22 April 2005
Jo McCullagh goes where many others fear to tread – docksides, lorry drivers' cafés and construction sites – to hand out condoms, apples and safer sex literature. Her innovative efforts to make men more healthy are bearing fruit, finds Seamus Ward
Jo McCullagh never seems to stop laughing, but she admits that once the laugh was on her when she was giving sexual health advice to workers on a construction site. Her talk extolling the virtues of safer sex and always using a condom produced gales of laughter among the builders, who were quick to point out the paradox of being given such advice by someone who was more than eight months pregnant at the time.
The winner of the award for innovation – Breaking New Ground – was not fazed for long, as she is well used to taking such banter in her stride. Her campaign to improve men's health in Merseyside has brought her into a wide range of male-dominated workplaces, from ships and heavy goods vehicle rest stops to dockside pubs.
McCullagh, 36, realised she had to bring the information and services to men as they were unlikely to come to a clinic to ask for help. 'This is the most important thing because men find it difficult to access services outside working hours. Embarrassment is a factor, as well as the feeling that they must be seen to be strong, so they don't tend to come through the normal NHS route. You have to go where you've got a captive audience, which is why I've ended up on ships, in lorry parks and down at the docks.'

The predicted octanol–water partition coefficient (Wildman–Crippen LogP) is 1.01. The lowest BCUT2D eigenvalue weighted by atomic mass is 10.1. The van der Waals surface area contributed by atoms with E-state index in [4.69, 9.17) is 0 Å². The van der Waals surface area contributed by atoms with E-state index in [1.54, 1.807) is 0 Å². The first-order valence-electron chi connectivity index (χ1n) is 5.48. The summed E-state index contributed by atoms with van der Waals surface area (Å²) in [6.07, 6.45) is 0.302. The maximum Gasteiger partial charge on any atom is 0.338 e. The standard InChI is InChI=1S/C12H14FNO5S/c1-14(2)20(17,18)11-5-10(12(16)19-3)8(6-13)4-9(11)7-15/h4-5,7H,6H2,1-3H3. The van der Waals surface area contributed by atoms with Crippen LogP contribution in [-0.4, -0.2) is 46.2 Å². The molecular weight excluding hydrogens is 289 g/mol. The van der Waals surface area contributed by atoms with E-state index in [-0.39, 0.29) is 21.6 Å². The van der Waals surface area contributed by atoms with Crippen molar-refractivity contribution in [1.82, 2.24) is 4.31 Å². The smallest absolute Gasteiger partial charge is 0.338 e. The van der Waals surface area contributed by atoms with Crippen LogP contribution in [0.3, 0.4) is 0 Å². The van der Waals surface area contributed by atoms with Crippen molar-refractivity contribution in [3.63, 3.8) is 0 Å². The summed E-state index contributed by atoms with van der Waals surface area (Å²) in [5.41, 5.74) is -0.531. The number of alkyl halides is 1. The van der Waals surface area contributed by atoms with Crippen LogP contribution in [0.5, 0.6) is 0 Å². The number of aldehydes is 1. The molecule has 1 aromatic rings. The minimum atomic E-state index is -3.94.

She has given up many of her evenings and weekends to distribute questionnaires and hand out leaflets and advice. Her men's health work was not part of her job initially – she was taken on by South Sefton Primary Care Trust three years ago as a health promotion specialist in cancer prevention.
'I was working on ways to get information on testicular cancer to men aged 16 to 44, the age group in which it is most common. So I went to the local football clubs and the rugby club and put together focus groups to ask them how and where they would like the information,' she says.
'We found they don't go to GPs as they don't have time, or can't get time off even for checks like blood pressure, diabetes or cholesterol levels.'
Through these discussions she realised that health information had to be brought to places where men felt most comfortable – their workplaces, pubs and sports clubs, for example.